Some people are concerned about feeding foods that cause gastrointestinal (GI) gas in people such as broccoli. A rabbit’s GI tract is not the same as a human’s and many of the foods that may cause gas in a human do not cause gas in a rabbit. The most common types of foods that do create havoc in the rabbit’s GI tract are those that are high in starch and sugars because they create a change in the pH of the cecum and eventually can throw the whole system off. The result can be serious GI disease. Foods that are notorious for causing rabbit GI problems when fed improperly are grains of any kind and legumes (beans, peas, etc). Even starchy root vegetables and fruits if fed to excess with their high load of sugars and starch could be a problem and should only be fed as a very small part of the diet.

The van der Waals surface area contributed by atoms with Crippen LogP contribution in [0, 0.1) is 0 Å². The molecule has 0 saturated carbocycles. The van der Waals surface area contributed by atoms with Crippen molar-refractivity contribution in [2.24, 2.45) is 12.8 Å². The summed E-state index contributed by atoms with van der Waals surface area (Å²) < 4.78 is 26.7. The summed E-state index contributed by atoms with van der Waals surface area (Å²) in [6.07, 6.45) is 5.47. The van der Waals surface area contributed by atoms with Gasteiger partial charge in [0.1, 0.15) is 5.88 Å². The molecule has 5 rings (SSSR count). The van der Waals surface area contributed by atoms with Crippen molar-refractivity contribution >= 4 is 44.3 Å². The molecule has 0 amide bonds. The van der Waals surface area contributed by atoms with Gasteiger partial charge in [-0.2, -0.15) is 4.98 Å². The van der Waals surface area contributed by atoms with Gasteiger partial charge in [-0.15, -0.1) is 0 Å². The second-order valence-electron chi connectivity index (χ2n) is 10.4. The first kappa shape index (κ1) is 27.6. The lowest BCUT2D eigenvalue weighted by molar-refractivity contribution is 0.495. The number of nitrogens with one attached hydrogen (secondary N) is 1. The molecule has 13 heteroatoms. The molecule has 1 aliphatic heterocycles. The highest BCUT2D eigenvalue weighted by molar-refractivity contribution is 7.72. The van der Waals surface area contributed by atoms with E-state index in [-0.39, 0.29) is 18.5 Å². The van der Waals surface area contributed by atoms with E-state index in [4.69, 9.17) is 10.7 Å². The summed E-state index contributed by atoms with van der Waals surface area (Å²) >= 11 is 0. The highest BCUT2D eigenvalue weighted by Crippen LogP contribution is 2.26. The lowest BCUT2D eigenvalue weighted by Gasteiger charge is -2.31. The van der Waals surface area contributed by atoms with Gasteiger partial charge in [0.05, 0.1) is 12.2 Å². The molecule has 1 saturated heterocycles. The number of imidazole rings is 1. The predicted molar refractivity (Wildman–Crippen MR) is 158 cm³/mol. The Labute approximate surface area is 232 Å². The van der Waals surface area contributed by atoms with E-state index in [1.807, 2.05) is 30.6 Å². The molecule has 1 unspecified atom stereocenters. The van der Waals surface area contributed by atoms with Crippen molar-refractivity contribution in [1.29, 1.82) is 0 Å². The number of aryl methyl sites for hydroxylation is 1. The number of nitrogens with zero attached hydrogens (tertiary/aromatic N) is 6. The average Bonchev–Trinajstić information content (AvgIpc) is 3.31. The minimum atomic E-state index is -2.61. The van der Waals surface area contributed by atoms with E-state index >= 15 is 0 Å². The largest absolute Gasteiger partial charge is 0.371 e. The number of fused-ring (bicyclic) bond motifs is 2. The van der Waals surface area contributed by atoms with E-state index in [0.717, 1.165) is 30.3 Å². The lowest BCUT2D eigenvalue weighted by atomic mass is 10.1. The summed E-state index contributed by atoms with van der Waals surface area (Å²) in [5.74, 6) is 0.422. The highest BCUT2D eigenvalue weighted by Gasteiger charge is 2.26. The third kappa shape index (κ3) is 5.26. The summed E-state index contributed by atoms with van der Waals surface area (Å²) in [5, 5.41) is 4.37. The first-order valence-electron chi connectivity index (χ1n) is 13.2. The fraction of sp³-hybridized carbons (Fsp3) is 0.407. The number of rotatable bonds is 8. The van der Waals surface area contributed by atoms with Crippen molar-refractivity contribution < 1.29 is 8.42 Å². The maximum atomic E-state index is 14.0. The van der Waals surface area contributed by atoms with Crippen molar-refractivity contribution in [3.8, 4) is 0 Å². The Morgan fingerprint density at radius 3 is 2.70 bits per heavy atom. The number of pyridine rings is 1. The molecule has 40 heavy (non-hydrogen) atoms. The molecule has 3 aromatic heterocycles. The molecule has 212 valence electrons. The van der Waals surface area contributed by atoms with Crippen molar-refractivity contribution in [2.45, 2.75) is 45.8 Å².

There has also been discussion about feeding vegetables that are goitrogenic in humans (causing a goiter) more notoriously those in the broccoli/cabbage family. One study done on rabbits indicated that it would take several weeks of exclusively feeding huge quantities of these foods to see any abnormalities in the blood. This is so far removed from normal feeding instructions for rabbits that there is no cause for concern in feeding these nutritious foods.

Beyond leafy greens you can feed other vegetables such as root vegetables or “flowers” such as broccoli and cauliflower. These foods are often higher in starch or sugars and should be fed in lesser amounts than the leafy greens. Avoid foods in the onion family such as leeks, chives and onions because eating these foods could cause blood abnormalities. A good amount of “other” vegetables (non leafy greens) to feed your rabbit would be about 1 tablespoon per 2 lbs of body weight per day in one meal or divided into two or more.